secret 4: Talk Less
Happy couples recognize and accept the differences between male and female communication styles. The wives, especially, let go of the idea that he could be a better communicator if he wanted to. Certain biological differences suggest that he can't! Just because men aren't talking doesn't mean they aren't communicating. Pay much more attention to what we're doing than what we're saying and you're much more likely to see your husband telling you he loves you.
secret 5: Have Lots of Sex
For your husband, having sex makes him feel loved and makes him love you. It is a vitally important part of his marriage and for many men is the glue that makes the marriage stick. Don't expect your sex life to be like the idealized or traumatized version you see on TV. Work together to set your own mutual sexpectations and your sex life will improve.
secret 6: Take Charge of Your Own Happiness
Happily married women know the truth behind the Abraham Lincoln quote "people are about as happy as they make up their minds to be." It may sound simple but when you choose happiness, your spouse is happy too.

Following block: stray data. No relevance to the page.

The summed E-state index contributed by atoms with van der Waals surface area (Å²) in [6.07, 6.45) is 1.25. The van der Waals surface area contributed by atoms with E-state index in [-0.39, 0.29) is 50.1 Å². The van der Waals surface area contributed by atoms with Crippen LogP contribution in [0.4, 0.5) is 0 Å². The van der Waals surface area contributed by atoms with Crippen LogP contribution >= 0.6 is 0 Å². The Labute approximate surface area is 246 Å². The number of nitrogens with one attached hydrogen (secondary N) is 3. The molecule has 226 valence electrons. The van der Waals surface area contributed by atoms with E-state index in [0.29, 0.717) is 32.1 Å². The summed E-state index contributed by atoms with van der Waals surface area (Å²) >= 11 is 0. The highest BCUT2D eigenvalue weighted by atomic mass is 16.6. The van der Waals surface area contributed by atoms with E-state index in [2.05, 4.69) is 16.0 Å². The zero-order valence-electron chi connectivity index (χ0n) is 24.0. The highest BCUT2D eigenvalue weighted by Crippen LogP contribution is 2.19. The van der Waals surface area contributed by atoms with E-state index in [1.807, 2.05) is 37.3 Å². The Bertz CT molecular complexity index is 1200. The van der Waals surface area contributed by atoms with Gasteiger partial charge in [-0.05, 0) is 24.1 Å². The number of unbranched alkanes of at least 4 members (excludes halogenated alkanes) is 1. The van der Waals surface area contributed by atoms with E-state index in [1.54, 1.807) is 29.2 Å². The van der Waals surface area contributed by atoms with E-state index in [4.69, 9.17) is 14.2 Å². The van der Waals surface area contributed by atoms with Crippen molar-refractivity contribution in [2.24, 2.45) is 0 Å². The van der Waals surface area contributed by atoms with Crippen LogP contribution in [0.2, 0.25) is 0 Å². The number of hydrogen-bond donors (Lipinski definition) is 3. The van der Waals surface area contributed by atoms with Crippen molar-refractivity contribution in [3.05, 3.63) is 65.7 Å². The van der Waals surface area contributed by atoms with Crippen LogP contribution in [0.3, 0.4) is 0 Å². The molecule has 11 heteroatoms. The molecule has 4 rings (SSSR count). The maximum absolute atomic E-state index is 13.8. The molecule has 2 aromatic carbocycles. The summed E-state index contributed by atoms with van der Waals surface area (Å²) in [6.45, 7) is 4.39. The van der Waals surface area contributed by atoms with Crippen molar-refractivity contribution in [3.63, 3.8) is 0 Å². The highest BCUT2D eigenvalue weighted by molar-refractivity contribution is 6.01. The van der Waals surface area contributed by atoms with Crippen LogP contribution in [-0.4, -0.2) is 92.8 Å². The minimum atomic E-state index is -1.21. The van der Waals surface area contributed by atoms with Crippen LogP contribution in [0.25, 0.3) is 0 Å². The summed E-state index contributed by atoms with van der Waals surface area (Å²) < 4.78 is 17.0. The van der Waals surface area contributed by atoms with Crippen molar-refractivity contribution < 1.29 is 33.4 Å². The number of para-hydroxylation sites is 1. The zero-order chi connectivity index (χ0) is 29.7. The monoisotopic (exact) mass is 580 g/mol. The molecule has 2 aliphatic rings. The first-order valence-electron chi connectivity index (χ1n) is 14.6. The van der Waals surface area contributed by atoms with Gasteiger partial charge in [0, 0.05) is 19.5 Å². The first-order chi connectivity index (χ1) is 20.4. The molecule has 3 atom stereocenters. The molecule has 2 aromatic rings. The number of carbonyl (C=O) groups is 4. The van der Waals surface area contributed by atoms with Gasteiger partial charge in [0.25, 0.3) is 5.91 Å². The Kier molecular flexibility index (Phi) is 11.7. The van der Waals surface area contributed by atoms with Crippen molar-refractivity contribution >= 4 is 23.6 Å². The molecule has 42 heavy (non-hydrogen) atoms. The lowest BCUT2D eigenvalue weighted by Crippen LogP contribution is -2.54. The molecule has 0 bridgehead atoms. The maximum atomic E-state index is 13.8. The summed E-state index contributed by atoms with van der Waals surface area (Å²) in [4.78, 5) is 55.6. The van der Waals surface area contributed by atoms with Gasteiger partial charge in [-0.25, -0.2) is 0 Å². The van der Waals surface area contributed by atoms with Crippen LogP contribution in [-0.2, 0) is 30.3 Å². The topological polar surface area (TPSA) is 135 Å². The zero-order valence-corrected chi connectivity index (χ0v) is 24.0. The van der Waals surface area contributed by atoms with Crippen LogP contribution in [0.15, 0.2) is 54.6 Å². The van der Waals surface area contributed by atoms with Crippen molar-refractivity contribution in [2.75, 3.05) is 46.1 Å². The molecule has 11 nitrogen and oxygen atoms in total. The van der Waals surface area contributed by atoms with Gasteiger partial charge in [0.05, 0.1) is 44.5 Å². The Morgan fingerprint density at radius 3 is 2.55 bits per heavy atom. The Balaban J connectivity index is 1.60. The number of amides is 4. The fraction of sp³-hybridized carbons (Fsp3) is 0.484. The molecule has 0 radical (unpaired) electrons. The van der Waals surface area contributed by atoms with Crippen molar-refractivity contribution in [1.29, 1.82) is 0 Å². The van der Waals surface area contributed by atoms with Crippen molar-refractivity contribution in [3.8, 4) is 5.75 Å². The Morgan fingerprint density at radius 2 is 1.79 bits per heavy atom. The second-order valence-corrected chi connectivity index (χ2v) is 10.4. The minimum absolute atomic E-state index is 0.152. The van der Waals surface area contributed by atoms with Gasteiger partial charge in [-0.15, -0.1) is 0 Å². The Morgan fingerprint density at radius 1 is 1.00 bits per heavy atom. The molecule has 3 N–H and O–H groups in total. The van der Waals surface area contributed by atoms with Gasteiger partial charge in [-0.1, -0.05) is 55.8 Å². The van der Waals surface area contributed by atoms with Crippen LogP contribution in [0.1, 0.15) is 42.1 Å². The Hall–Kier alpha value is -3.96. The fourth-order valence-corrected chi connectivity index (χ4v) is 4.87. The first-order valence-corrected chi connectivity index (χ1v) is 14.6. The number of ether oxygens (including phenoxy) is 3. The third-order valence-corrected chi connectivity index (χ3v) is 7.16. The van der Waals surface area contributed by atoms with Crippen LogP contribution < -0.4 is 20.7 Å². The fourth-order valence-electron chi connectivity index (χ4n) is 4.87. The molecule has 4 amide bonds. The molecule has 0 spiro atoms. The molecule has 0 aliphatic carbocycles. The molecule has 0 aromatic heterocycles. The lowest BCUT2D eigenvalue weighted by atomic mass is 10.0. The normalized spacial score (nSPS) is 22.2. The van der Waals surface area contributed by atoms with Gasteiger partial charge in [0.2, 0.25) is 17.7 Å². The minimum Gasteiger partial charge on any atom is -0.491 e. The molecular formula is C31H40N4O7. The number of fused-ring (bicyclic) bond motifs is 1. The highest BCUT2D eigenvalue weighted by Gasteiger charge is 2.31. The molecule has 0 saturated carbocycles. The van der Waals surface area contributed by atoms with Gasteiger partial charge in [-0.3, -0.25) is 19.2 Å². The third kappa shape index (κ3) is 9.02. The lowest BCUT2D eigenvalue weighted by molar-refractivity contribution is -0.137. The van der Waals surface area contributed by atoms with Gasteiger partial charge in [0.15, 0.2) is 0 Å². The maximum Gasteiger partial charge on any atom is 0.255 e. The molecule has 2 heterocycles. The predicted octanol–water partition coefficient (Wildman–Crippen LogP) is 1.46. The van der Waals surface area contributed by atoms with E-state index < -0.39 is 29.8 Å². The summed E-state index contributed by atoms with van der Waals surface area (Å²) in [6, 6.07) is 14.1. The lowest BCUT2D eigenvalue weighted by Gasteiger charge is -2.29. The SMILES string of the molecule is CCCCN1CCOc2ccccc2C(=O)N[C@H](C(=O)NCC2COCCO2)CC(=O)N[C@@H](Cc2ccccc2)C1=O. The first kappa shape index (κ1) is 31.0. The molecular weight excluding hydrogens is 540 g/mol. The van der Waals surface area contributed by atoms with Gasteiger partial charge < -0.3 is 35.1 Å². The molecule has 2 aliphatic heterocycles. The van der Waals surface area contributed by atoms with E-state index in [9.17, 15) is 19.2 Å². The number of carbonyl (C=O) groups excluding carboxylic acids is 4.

secret 7: Heal Thyself
Put in place these 4 attributes of happy women:
1. Be surrounded by friends
2. Be physically active
3. Be involved in life
4. Be open to spirituality
An epilogue follows the 7 secrets entitled "When mom is happy, everybody's happy" to wrap up "The Secrets of Happily Married Women." I want to close with this quote from the book:
"Remember that your husband is hardwired and socialized to please you, and that you have the power to make him a better, nicer, more selfless, more giving man. As you know his nature, and start to work with, rather than against it, notice how your husband has become more respectful of you and is more likely to honor the differences between you. See how he begins to show an appreciation of your womanly perceptions, charms, and insights. See how all these positive consequences solidify your place at your husband's side."
I highly recommend "The Secrets of Happily Married Women" to improve your marriage today!
Kevin Decker, Marriage Coach and host of The Inside Romance Success show.
Cracking the Communication Code: The Secret to Speaking Your Mate's Language
How to Get Your Husband to Talk to You
The Five Love Languages: How to Express Heartfelt Commitment to Your Mate
Love & Respect: The Love She Most Desires; The Respect He Desperately Needs
For Women Only: What You Need to Know about the Inner Lives of Men
Men Are from Mars, Women Are from Venus: The Classic Guide to Understanding the Opposite Sex
Who's Pushing Your Buttons?
The Love Dare
~The Rebecca Review